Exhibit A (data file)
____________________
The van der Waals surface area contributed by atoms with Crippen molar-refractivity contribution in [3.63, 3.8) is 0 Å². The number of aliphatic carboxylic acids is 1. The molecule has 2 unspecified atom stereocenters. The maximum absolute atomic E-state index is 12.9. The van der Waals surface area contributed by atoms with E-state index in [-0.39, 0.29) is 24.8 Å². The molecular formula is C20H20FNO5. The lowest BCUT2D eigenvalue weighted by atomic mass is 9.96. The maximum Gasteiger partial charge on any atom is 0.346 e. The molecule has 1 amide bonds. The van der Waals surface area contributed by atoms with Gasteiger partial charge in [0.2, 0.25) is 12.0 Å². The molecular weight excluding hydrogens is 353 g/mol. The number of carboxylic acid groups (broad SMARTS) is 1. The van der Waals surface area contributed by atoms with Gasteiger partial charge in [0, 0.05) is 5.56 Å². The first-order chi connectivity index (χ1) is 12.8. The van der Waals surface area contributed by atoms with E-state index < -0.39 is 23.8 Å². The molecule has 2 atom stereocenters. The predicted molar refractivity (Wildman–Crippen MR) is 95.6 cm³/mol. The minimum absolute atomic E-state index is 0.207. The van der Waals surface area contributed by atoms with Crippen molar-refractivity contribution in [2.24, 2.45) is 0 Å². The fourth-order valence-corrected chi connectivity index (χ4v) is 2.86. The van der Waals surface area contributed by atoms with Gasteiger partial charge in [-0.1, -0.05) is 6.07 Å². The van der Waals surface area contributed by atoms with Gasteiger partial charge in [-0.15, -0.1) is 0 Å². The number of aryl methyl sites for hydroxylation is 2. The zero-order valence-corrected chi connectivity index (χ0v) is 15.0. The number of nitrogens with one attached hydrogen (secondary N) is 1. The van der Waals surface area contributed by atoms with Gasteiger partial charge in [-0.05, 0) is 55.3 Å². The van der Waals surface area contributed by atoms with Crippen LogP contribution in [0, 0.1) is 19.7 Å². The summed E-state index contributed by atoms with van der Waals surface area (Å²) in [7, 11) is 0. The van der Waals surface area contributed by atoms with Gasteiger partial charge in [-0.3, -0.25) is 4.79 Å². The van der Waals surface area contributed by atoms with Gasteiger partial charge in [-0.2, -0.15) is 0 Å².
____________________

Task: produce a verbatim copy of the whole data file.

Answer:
The van der Waals surface area contributed by atoms with Crippen molar-refractivity contribution in [3.63, 3.8) is 0 Å². The number of aliphatic carboxylic acids is 1. The molecule has 2 unspecified atom stereocenters. The maximum absolute atomic E-state index is 12.9. The van der Waals surface area contributed by atoms with E-state index in [-0.39, 0.29) is 24.8 Å². The molecular formula is C20H20FNO5. The lowest BCUT2D eigenvalue weighted by atomic mass is 9.96. The maximum Gasteiger partial charge on any atom is 0.346 e. The molecule has 1 amide bonds. The van der Waals surface area contributed by atoms with Gasteiger partial charge in [0.2, 0.25) is 12.0 Å². The molecular weight excluding hydrogens is 353 g/mol. The number of carboxylic acid groups (broad SMARTS) is 1. The van der Waals surface area contributed by atoms with Gasteiger partial charge in [0, 0.05) is 5.56 Å². The first-order chi connectivity index (χ1) is 12.8. The van der Waals surface area contributed by atoms with E-state index < -0.39 is 23.8 Å². The molecule has 2 atom stereocenters. The predicted molar refractivity (Wildman–Crippen MR) is 95.6 cm³/mol. The minimum absolute atomic E-state index is 0.207. The van der Waals surface area contributed by atoms with Crippen molar-refractivity contribution in [2.24, 2.45) is 0 Å². The fourth-order valence-corrected chi connectivity index (χ4v) is 2.86. The van der Waals surface area contributed by atoms with Gasteiger partial charge in [-0.1, -0.05) is 6.07 Å². The van der Waals surface area contributed by atoms with Gasteiger partial charge in [-0.15, -0.1) is 0 Å². The number of aryl methyl sites for hydroxylation is 2. The zero-order valence-corrected chi connectivity index (χ0v) is 15.0. The number of nitrogens with one attached hydrogen (secondary N) is 1. The van der Waals surface area contributed by atoms with Gasteiger partial charge in [-0.05, 0) is 55.3 Å². The van der Waals surface area contributed by atoms with Crippen LogP contribution in [0, 0.1) is 19.7 Å². The summed E-state index contributed by atoms with van der Waals surface area (Å²) in [7, 11) is 0. The van der Waals surface area contributed by atoms with Gasteiger partial charge in [-0.3, -0.25) is 4.79 Å². The van der Waals surface area contributed by atoms with Gasteiger partial charge in [-0.2, -0.15) is 0 Å².